The world of workplace pensions has changed significantly recently thanks to a new scheme that was years in the making. Some of the UK’s largest companies have recently begun the process of automatically enrolling eligible employees onto new pension schemes, which may become the norm for millions of workers in the next year or so. Pensions are vital for anyone who wants to save for their future, but many workers may feel that they don’t have the time or resources to set aside money for retirement so, in theory, the new scheme should work.
It is expected that as many as 18 million workers in the UK will be subject to auto-enrolment on such schemes, but is there a chance that the pension packages on offer from their employers might not be as they seem? Having been in planning for several years, there is a lot resting on the success of the auto-enrolment pension scheme, however there may be a possibility of something better out there for workers who want to get the most from their pension package.
The scheme has been implemented to work by workers “depositing” a certain amount each month from their wage, which will then go towards their pension package, while their employer will make a similar contribution contemporaneously. This may sound convenient, but it is not without its drawbacks. The main problem that a number of people within the pension industry have with the scheme is that, because it is new, it may be difficult to gauge whether it will succeed or fail.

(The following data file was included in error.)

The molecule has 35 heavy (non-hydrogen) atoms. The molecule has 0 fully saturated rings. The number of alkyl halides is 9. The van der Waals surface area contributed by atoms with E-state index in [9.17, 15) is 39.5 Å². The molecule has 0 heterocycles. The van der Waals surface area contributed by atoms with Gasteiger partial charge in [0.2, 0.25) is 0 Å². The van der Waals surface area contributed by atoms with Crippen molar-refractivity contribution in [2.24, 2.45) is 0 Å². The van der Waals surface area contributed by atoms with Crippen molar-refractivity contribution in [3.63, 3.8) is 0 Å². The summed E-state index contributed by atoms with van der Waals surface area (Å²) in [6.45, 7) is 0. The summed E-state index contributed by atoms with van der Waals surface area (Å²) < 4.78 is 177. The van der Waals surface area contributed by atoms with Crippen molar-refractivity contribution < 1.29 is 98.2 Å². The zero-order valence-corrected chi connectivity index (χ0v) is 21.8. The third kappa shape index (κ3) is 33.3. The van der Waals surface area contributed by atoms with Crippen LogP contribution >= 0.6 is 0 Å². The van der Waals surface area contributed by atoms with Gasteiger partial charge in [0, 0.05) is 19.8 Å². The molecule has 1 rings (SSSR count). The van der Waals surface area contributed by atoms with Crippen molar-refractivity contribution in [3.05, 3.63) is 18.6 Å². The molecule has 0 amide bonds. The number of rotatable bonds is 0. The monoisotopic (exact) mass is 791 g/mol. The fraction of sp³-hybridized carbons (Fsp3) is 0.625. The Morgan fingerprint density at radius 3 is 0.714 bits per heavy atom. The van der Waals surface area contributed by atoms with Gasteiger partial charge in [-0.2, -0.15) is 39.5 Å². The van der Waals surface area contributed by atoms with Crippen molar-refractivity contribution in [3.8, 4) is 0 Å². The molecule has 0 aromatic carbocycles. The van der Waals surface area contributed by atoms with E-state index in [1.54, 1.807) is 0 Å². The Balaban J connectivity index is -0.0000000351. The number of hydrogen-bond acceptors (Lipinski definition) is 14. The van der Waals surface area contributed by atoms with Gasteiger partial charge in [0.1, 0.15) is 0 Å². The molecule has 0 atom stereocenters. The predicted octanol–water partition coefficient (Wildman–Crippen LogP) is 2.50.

At a time when many workers may be struggling to pay for the essentials, let alone a pension scheme, an auto-enrolment scheme may be problematic. Having a proportion of their wage taken away whether they want to or not might make things difficult for them in the short-term, something that pension advisors at Mypensionexpert.co.uk see as being part of the problem with auto-enrolment. Andrew Tully from MGM Advantage said that silence from some of the major stakeholders and interest groups in the scheme have led to confusion over auto-enrolment:
“The Department for Work and Pensions have yet to make a statement on their intentions for the scheme, while there are also a number of different elements at play which have made the entire issue of workplace pensions confusing for both employers and employees.”
Many experts believe that while medium and large companies with a larger workforce and larger revenue stream can afford to take part in auto-enrolment, small enterprises may not be able to facilitate this transition as easily, mostly due to the financial crisis that which engulfed the UK economy in the run-up to these reforms. One of the main limitations they face may be that they don’t have the necessary resources to guarantee employment in the foreseeable future.
To gauge whether auto-enrolment is a success, a lot of people in the know are suggesting that it should be given time before they can see how many workers have signed up. If the numbers hit anything close to 18 million, then it may be deemed successful, but anything below five million may see the scheme doomed to failure.